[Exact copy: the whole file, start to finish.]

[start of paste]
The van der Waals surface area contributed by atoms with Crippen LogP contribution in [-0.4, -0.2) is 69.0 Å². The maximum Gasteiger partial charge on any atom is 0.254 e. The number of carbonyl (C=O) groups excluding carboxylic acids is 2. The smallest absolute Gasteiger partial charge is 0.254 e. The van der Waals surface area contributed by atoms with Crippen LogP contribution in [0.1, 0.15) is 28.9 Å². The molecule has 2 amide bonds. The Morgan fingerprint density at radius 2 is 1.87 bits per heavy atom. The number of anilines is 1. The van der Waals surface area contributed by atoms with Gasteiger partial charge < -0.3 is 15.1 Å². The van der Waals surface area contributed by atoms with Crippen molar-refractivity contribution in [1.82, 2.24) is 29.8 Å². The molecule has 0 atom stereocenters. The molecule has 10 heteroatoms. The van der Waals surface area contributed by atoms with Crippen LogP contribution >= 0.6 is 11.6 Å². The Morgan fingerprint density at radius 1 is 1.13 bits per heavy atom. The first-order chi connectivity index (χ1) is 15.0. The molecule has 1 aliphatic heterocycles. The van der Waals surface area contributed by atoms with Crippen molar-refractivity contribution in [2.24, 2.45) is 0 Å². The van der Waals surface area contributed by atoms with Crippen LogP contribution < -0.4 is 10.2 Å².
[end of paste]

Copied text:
The van der Waals surface area contributed by atoms with Crippen LogP contribution in [-0.4, -0.2) is 69.0 Å². The maximum Gasteiger partial charge on any atom is 0.254 e. The number of carbonyl (C=O) groups excluding carboxylic acids is 2. The smallest absolute Gasteiger partial charge is 0.254 e. The van der Waals surface area contributed by atoms with Crippen LogP contribution in [0.1, 0.15) is 28.9 Å². The molecule has 2 amide bonds. The Morgan fingerprint density at radius 2 is 1.87 bits per heavy atom. The number of anilines is 1. The van der Waals surface area contributed by atoms with Gasteiger partial charge < -0.3 is 15.1 Å². The van der Waals surface area contributed by atoms with Crippen molar-refractivity contribution in [1.82, 2.24) is 29.8 Å². The molecule has 0 atom stereocenters. The molecule has 10 heteroatoms. The van der Waals surface area contributed by atoms with Crippen LogP contribution >= 0.6 is 11.6 Å². The Morgan fingerprint density at radius 1 is 1.13 bits per heavy atom. The first-order chi connectivity index (χ1) is 15.0. The molecule has 1 aliphatic heterocycles. The van der Waals surface area contributed by atoms with Crippen molar-refractivity contribution in [2.24, 2.45) is 0 Å². The van der Waals surface area contributed by atoms with Crippen LogP contribution < -0.4 is 10.2 Å².